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Abstract Details

Treatment Burden According to Patients with Generalized Myasthenia Gravis
Neuromuscular and Clinical Neurophysiology (EMG)
P6 - Poster Session 6 (5:30 PM-6:30 PM)
11-008
Advances in gMG treatments have led to marked reduction in mortality associated with the disease. However, many patients living with gMG continue to experience high disease and treatment burden related to persistent symptoms and toxicity of currently available treatments. 
To understand experiences of patients with generalized myasthenia gravis (gMG) and identify challenges and unmet needs.
In May 2021, we conducted a cross-sectional study of U.S. adults with a self-reported gMG diagnosis. Respondents were recruited from online panels to complete a survey about their condition and treatment. The study received IRB exemption.

152 patients with gMG completed the online survey. Mean disease duration since diagnosis was 12.5 years. The majority (72%) of patients agreed their current treatment was effective in controlling their gMG symptoms, but most (75%) reported not being in remission. Two-thirds said it took a long time to get a treatment plan in place that works for them. Patients were taking an average of 2.4 treatments for gMG, primarily acetylcholinesterase inhibitors (77%), non-steroidal immunosuppressants (NSID, 47%), and corticosteroids (CS, 41%). Side effects were common, and nearly all those on CS and NSIDs expressed concerns regarding short and long-term side effects. Some patients (22%) did not want to risk gMG exacerbation by switching or adding treatments as it took a while to find a stable therapeutic regimen. Many patients (63%) reported a high willingness to take any measure possible even if that means experiencing treatment and/or side effect burden. Most (89%) agreed that treatments specifically targeting the cause of gMG would advance the management of this disease.

Although many patients believe their current treatment regimen is effective, there is room for improvement in disease control, treatment toxicity, and amount of time to arrive at an effective treatment. There is preference for targeted gMG therapy with low side effect profile.
Authors/Disclosures
Tuan H. Vu, MD (University of South Florida)
PRESENTER
Dr. Vu has received personal compensation in the range of $5,000-$9,999 for serving as a Consultant for Dianthus. Dr. Vu has received personal compensation in the range of $500-$4,999 for serving as a Consultant for ImmunAbs. Dr. Vu has received personal compensation in the range of $10,000-$49,999 for serving on a Scientific Advisory or Data Safety Monitoring board for ARGENX. Dr. Vu has received personal compensation in the range of $10,000-$49,999 for serving on a Scientific Advisory or Data Safety Monitoring board for Alexion. Dr. Vu has received personal compensation in the range of $10,000-$49,999 for serving on a Scientific Advisory or Data Safety Monitoring board for UCB. Dr. Vu has received personal compensation in the range of $10,000-$49,999 for serving on a Speakers Bureau for Alexion. Dr. Vu has received personal compensation in the range of $10,000-$49,999 for serving on a Speakers Bureau for CSL Behring. Dr. Vu has received personal compensation in the range of $500-$4,999 for serving on a Speakers Bureau for AbbVie. Dr. Vu has received personal compensation in the range of $50,000-$99,999 for serving on a Speakers Bureau for Argenx. The institution of Dr. Vu has received research support from CSL Behring. The institution of Dr. Vu has received research support from Alexion. The institution of Dr. Vu has received research support from RA Pharma/UCB. The institution of Dr. Vu has received research support from Mass Gen Hospital/Healy Platform Study. The institution of Dr. Vu has received research support from Amylyx Pharma. The institution of Dr. Vu has received research support from ARGENX. The institution of Dr. Vu has received research support from Annexon. The institution of Dr. Vu has received research support from Horizon. The institution of Dr. Vu has received research support from Woolsey Pharma. The institution of Dr. Vu has received research support from CSL Behring. The institution of Dr. Vu has received research support from Cartesian Therapeutics. The institution of Dr. Vu has received research support from Janssen/Momenta. The institution of Dr. Vu has received research support from Immunovant.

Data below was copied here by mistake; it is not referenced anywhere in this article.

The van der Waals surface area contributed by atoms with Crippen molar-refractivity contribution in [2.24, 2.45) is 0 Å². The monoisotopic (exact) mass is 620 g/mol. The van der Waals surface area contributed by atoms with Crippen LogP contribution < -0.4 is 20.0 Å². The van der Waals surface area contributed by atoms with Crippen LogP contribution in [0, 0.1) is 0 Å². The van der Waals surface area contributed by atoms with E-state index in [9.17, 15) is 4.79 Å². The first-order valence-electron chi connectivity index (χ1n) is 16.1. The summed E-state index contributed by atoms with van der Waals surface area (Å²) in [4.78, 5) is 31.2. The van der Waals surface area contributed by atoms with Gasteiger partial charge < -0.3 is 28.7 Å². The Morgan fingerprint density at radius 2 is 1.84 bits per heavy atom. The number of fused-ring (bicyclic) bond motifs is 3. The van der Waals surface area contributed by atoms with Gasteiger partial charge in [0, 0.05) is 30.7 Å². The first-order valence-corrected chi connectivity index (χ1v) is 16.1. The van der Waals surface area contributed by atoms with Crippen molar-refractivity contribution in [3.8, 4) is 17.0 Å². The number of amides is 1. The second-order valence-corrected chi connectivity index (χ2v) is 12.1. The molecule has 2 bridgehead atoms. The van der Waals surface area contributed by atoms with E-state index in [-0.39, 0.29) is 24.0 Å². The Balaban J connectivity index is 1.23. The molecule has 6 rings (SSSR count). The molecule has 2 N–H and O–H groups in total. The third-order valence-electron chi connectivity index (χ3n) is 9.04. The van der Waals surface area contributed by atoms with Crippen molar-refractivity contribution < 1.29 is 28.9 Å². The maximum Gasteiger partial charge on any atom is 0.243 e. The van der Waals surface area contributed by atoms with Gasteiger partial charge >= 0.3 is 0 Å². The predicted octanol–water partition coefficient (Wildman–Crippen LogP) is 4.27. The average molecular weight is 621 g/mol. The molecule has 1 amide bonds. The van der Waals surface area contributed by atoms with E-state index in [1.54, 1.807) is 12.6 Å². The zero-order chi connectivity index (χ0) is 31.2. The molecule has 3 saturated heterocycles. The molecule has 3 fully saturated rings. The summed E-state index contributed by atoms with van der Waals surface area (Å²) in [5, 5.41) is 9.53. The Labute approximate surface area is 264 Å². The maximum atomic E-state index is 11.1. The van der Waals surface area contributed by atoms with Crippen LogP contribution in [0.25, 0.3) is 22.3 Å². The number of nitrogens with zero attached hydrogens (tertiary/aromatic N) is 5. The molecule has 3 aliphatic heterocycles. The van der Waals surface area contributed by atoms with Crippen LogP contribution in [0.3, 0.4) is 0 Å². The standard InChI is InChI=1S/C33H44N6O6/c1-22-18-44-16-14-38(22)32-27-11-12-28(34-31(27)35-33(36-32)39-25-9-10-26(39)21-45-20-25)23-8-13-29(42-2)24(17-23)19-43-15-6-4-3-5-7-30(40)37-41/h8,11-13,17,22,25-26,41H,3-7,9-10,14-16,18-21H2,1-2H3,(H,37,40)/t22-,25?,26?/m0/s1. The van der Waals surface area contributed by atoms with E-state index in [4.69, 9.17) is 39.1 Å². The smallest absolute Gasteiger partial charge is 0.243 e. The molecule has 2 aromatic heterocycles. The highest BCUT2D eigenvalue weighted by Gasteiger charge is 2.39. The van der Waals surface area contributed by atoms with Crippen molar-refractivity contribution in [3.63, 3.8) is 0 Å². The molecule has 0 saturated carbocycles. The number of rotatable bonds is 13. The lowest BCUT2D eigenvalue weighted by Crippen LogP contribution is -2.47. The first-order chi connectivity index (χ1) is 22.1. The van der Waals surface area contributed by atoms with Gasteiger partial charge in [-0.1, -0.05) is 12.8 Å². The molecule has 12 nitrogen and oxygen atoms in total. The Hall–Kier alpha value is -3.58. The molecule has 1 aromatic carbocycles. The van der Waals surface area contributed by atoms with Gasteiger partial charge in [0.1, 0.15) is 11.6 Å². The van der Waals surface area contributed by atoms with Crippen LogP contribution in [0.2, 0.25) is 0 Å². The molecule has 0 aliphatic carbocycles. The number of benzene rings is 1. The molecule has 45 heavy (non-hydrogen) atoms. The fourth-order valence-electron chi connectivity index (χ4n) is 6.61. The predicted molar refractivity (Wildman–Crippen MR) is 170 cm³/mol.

No disclosure on file
Neelam Goyal, MD (Stanford University) Dr. Goyal has received personal compensation in the range of $5,000-$9,999 for serving as a Consultant for Argenx. Dr. Goyal has received personal compensation in the range of $10,000-$49,999 for serving as a Consultant for UCB. Dr. Goyal has received personal compensation in the range of $10,000-$49,999 for serving as a Consultant for Janssen. Dr. Goyal has received personal compensation in the range of $5,000-$9,999 for serving on a Scientific Advisory or Data Safety Monitoring board for Alexion. The institution of Dr. Goyal has received research support from Argenx.
Suraj Muley, MD, FAAN (Barrow Neurological Institute) Dr. Muley has received personal compensation in the range of $500-$4,999 for serving as a Consultant for Argenx. Dr. Muley has received personal compensation in the range of $10,000-$49,999 for serving on a Speakers Bureau for Alexion. Dr. Muley has received personal compensation in the range of $500-$4,999 for serving on a Speakers Bureau for CSL Behring. Dr. Muley has received personal compensation in the range of $500-$4,999 for serving on a Speakers Bureau for Takeda. Dr. Muley has received personal compensation in the range of $500-$4,999 for serving on a Speakers Bureau for Catalyst. Dr. Muley has received publishing royalties from a publication relating to health care.